That Robert Muldoon was a populist is in little doubt. As Roger Kerr wrote recently,
As prime minister, 'Rob' Muldoon was often described as an economic 'populist'.When Muldoon published his book "The New Zealand Economy: A Personal View" a copy was sent to the economics journal, New Zealand Economic Papers, for review. In the 'Books Received' section of the journal the following note appeared below the entry for the book,
He claimed to be on the side of "the ordinary bloke". Economic historian Gary Hawke described him as "an inveterate meddler, an overconfident, self-proclaimed economic manager with a demagogic streak."
Muldoon disdained the ordinary person's understanding of economics. Right up to his political demise he was claiming that the economy was "in remarkably good shape".
Standard economic reasoning was of little interest to him: he justified protectionist policies by saying he would not sacrifice efficient industries for the sake of a theory – an oxymoron if ever there was one.
'Not a book which is likely to appeal to economists for, in Sir Robert's view, they are all disqualified from offering advice because they are either academic (and therefore theoretical), foreigners (irrelevant), Treasury officials (inexperienced) or Reserve Bank employees (inclined to panic). Sir Robert doesn't need economic advice because he alone possesses the experience, common sense, social concern, understanding of the New Zealand way of life and knowledge of the people which enable him to make "the judicious use of the widest range of weapons that are available"!'I guess Roger Kerr must have been one of the "inexperienced" ones at the time.
But the days of Muldoon should make us wary of populist politicians - and their policies - in general. But it seems we are not so wary. As Kerr notes
The Muldoon government's National Superannuation scheme was a massive electoral bribe, of the kind that largely disappeared from New Zealand politics until the recent interest-free student loans and Working for Families initiatives.This return to politics by bribe is not encouraging as far as the future of politics and economic policy in New Zealand is concerned. Again Kerr notes,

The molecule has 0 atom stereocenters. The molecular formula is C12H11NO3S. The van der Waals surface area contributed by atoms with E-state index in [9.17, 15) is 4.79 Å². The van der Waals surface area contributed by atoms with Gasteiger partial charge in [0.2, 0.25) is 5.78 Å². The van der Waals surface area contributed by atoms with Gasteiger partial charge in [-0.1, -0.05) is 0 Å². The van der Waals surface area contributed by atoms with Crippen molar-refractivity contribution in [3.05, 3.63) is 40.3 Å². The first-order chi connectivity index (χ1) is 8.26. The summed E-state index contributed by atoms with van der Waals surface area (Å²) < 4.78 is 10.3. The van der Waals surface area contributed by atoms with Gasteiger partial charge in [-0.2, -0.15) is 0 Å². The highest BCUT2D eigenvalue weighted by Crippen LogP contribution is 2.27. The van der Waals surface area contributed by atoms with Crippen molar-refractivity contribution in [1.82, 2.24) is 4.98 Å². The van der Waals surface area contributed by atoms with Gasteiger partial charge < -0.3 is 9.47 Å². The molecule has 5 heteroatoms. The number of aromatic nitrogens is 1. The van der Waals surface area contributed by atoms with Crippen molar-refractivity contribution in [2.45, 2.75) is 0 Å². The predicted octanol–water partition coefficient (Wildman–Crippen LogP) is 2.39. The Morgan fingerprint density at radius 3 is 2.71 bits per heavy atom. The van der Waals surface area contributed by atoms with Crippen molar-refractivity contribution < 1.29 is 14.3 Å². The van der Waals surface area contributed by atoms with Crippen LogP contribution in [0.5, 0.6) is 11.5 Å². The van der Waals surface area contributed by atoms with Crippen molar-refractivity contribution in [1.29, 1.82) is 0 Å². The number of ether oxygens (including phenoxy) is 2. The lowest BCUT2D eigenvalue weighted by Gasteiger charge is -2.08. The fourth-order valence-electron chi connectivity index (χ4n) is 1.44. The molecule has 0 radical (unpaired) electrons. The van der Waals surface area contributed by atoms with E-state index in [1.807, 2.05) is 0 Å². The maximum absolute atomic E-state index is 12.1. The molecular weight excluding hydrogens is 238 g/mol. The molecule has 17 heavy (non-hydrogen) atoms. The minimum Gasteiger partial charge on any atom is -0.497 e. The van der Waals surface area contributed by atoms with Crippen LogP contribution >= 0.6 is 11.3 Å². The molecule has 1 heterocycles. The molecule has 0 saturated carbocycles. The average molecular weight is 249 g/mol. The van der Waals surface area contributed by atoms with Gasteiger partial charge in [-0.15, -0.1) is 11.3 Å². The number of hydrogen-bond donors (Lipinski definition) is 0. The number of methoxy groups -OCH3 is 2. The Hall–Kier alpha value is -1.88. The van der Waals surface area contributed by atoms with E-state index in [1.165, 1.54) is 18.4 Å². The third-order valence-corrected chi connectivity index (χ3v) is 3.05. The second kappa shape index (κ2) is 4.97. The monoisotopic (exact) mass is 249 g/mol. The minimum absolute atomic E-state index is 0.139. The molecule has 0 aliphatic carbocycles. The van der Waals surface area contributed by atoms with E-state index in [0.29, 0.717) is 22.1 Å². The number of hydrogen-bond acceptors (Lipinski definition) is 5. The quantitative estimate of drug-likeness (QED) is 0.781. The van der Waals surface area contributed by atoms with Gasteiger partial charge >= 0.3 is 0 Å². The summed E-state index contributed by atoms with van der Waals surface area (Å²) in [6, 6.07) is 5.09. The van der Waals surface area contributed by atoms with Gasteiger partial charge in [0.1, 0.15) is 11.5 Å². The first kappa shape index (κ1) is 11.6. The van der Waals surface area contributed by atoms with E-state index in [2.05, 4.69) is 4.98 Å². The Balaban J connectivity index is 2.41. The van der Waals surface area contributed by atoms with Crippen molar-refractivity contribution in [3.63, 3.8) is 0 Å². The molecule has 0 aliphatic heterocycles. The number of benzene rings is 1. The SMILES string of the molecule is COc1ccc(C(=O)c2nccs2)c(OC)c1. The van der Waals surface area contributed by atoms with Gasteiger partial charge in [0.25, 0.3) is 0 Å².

However, as the Muldoon era and many periods of Latin American history showed, a series of populist policies can eventually lead to economic ruin. Far from protecting "the ordinary bloke", they depress wages, increase taxes and ultimately make painful reform unavoidable.But if this is so, then there is a problem. What does the "the ordinary bloke" vote for it? Why can't the "the ordinary bloke" see the likely outcome of these bribes and vote accordingly? It seems unlikely that people want depressed wages, increased taxes and painful reform. So why vote for the very policies that bring these things about?
Politicians go down the populist route for the very simple reason that it works. Why? Again the rational voter looks like a myth. Where's Bryan Caplan when you need him? Is this another example of where the greatest obstacle to good economic policy is the popular misconceptions, irrational beliefs, and personal biases held by the "ordinary bloke"? Are we seeing politicians who either share the "ordinary blokes" biases or at least pretend to being elected. This would explain bad policies winning again and again .... by popular demand. Caplan argues that democracy fails precisely because it does what voters want. He makes the case that voters suffer from four prevailing biases: they underestimate the wisdom of the market mechanism, distrust foreigners, undervalue the benefits of conserving labour, and pessimistically believe the economy is going from bad to worse. The government's decision to further restrict overseas shareholding in Auckland airport would be the latest example of politicians taking advanced of the "distrust of foreigners" bias.
Good policies are sometimes like medicine – they may taste bad for a while, but they are necessary in order to get better. We need political leaders who can resist populist pressures and lead the electorate in necessary directions.Maybe its not political leaders who can resist populist pressures that we need. It seems more likely that what we really need are voters who can resist, or overcome, such pressures.
Update: It has been pointed out to me that one way to interpret Caplan is that what he's saying is that it's remarkable that policy isn't much worse than it actually is. One thing that could explain this is that where politicians have discretion, they're apt to use it to mitigate the worst consequences of stupid voter preferences because economic retrospective voting still holds.
Update 2: As to the government taking advanced of the "distrust of foreigners" bias. This is from a NZPA report on the bid for Auckland International Airport by the Canada Pension Plan Investment Board.
But political analysts believe the ministers -- Land Information Minister David Parker and associate finance minister Clayton Cosgrove -- could reject CPP on naked political grounds because foreign ownership is unpopular and the Government trails heavily in opinion polls.